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As you are putting together real estate deals using other people’s money, you might have to make some adjustments to your thinking to make sure that you are also being compensated for the work you are doing.

Of course, it is in the forefront of your mind to look out for the best interest of the other investors you have involved in a deal. Your investors need to get paid. But so do you.

Understanding the pay-yourself-first method

When you are putting together a deal to buy an apartment building, you’re doing a lot of hard work. By the time you have a building under contract, you’ve gone to see multiple buildings, you’ve crunched numbers and made decisions.

You’ve done your due diligence, negotiated the deal, and brought in the investors.

You’ve put in long hours and you deserve to be paid.

But many times, people who do this work of syndicating a deal don’t compensate themselves appropriately.

When I bought my 12-unit apartment building,I put the entire deal together with a handful of investors. I ended up not putting any of my own money into the deal and got paid $15,000 at closing.

Here’s how to pay yourself when doing deals.

First, there are three ways you can pay yourself:

Get Paid Upfront at Closing

Your deal may allow you to pay yourself an acquisition fee at closing. The amount will be whatever the deal allows and whatever seems reasonable to you and your investors. The broker gets paid 3% – 6% of the purchase price. So, it's reasonable to pay yourself 3% for putting the deal together.

Say you’re buying a building for $1M. A 3% acquisition fee would be $30,000.

Paying yourself an acquisition fee increases the overall cash required to close, and this of course reduces your investor’s returns. So, you'll need to work the acquisition fee into your projections and see if you can still achieve your desired returns for the investors.

In general, you should try to pay yourself something at closing. Shoot for 1%-3% if possible. If the deal doesn’t allow for it, either don’t pay yourself or find another deal.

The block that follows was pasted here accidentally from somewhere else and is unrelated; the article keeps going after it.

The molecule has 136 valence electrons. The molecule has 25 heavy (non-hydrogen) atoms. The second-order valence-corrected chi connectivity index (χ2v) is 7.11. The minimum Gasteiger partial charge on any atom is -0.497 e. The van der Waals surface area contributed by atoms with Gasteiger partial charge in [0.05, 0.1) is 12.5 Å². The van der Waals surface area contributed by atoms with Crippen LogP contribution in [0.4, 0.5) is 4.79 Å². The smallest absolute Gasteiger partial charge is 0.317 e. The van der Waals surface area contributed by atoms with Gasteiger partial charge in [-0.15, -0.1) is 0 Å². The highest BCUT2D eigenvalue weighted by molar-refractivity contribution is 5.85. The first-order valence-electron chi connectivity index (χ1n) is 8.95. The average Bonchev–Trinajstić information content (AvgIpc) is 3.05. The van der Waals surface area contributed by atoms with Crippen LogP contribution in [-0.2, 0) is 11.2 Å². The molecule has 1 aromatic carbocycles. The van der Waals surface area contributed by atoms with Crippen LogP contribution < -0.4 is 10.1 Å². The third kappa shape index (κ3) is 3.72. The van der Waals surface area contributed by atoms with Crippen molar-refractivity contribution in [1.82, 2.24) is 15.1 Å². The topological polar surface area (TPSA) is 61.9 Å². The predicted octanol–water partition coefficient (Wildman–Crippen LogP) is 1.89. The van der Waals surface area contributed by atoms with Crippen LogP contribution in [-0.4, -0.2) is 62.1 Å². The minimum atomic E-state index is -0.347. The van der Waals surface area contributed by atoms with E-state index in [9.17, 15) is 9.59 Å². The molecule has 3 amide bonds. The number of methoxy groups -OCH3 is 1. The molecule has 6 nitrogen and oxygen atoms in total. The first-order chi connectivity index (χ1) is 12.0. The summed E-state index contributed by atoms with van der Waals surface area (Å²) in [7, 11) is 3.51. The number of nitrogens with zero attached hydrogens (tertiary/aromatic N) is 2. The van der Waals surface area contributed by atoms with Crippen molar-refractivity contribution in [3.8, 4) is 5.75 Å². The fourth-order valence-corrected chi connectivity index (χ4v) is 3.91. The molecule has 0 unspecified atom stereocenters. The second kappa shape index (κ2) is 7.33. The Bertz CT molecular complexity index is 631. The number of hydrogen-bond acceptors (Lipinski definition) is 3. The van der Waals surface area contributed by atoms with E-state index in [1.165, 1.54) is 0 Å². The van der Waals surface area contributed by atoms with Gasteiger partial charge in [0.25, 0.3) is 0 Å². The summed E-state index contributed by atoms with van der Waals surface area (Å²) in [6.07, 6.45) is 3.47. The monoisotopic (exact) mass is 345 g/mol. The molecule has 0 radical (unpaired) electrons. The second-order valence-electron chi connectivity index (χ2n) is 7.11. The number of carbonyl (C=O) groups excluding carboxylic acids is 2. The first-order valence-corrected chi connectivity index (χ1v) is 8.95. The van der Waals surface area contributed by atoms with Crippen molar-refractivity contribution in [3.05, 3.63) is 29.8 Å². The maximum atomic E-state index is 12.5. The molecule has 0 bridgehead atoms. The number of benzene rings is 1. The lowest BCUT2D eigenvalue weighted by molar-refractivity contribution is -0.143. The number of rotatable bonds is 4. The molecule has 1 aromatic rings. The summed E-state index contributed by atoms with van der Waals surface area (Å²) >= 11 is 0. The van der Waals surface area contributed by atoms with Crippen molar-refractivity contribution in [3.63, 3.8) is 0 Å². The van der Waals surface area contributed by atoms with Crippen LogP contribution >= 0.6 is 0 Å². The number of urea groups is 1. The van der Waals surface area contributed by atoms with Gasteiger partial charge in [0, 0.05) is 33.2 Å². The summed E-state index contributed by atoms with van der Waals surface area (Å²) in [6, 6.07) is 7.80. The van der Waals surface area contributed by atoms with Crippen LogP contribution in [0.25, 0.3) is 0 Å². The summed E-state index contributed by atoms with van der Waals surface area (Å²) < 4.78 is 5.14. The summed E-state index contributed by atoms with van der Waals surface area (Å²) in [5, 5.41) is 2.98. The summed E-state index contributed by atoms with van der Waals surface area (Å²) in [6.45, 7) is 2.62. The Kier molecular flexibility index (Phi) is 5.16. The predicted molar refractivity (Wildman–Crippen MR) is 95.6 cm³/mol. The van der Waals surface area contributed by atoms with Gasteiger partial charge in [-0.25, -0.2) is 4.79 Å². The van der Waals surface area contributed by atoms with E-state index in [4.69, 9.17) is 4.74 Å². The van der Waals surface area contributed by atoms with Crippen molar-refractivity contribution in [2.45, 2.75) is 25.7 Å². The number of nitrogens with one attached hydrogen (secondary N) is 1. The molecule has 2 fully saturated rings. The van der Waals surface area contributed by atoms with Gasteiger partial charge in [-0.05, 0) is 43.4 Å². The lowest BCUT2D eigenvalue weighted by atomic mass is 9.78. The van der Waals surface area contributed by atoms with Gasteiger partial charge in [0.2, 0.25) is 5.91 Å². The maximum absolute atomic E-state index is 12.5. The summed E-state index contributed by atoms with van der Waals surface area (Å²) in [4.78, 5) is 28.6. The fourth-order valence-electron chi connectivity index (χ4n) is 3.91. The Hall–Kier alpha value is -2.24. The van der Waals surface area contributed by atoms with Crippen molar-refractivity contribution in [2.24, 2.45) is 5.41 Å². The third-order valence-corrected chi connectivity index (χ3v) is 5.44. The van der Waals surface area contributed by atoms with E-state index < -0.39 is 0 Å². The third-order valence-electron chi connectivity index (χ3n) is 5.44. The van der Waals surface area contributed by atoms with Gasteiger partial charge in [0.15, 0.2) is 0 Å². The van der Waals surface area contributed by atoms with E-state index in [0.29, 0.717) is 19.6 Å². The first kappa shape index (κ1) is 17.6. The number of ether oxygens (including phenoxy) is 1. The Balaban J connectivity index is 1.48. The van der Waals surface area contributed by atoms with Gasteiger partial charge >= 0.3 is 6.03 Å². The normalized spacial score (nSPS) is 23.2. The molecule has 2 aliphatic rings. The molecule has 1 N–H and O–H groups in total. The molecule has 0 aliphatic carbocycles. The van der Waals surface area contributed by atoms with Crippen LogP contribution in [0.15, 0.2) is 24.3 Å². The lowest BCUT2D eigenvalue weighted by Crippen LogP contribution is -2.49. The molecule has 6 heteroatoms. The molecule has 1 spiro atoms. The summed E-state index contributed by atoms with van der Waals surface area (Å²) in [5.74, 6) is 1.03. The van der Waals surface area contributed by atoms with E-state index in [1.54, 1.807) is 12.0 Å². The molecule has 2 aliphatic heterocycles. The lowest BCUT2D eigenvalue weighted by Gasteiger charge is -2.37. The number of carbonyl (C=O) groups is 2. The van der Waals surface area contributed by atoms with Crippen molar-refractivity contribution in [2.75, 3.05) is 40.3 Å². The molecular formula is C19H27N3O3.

Getting Paid While You Own the Building

Now, there are actually are two ways you can pay yourself while you own the building.

The most obvious one is cash flow distributions.

You should retain at least 20% equity in the property for being the managing member (with your investors getting at most 80% for putting up the cash). This will then entitle you to at least 20% of any cash flow distributions and profits from appreciation.

The other way is to pay yourself an “asset management fee”.

This concept is borrowed from money managers who are paid a small percent (1-2%) of the assets they manage. You, too, could pay yourself 1% of the total cash invested. This would be paid out before any kind of preferred rate of return distributions for your investors.

In our example of a $1M building, let’s say you raised $300,000 of equity and cash to purchase the building. A 2% asset management fee would be $6,000 per year, or $500 per month while you own the building.

Getting Paid When You Sell the Building

When you sell the building, you need to pay closing costs and sales commissions. You need to repay the outstanding loan and the initial investment to the investors. Whatever is left over after that is the “Net Proceeds from Sale”.

If you own 20% of the building, you are then entitled to 20% of the Net Proceeds. So, that’s one way you get paid at closing.

You can also pay yourself a “Capital Transaction Fee”. This would be a small amount (1% – 2%) of the sales price that would be paid to you at closing.

If you sold the building for $1.5M, a 2% fee is another $30,000.

Keep your Investors in Mind

Regardless of how you decide to pay yourself, make sure you disclose how you’re compensated to the investors up front. This is usually done in the LLC operating agreement and/or the Private Placement Memorandum.

Make sure your compensation is reasonable and that your investors achieve their projected rates of return. If you are the only one being paid and the investors are not, it will leave a sour taste in their mouths and they’re not likely to invest with you again.

You deserve to be paid

You are providing real value to your investors and are doing all the work, so don’t be afraid to compensate yourself reasonably when you buy the building, while you own it, and when you dispose of it.

In our $1M apartment building example, you paid yourself $30,000 upfront, $500 per month while you own it, and another $30,000 when you sell it. Plus you’re getting 20% of any profits.

Then, you're on your way to doing another deal!

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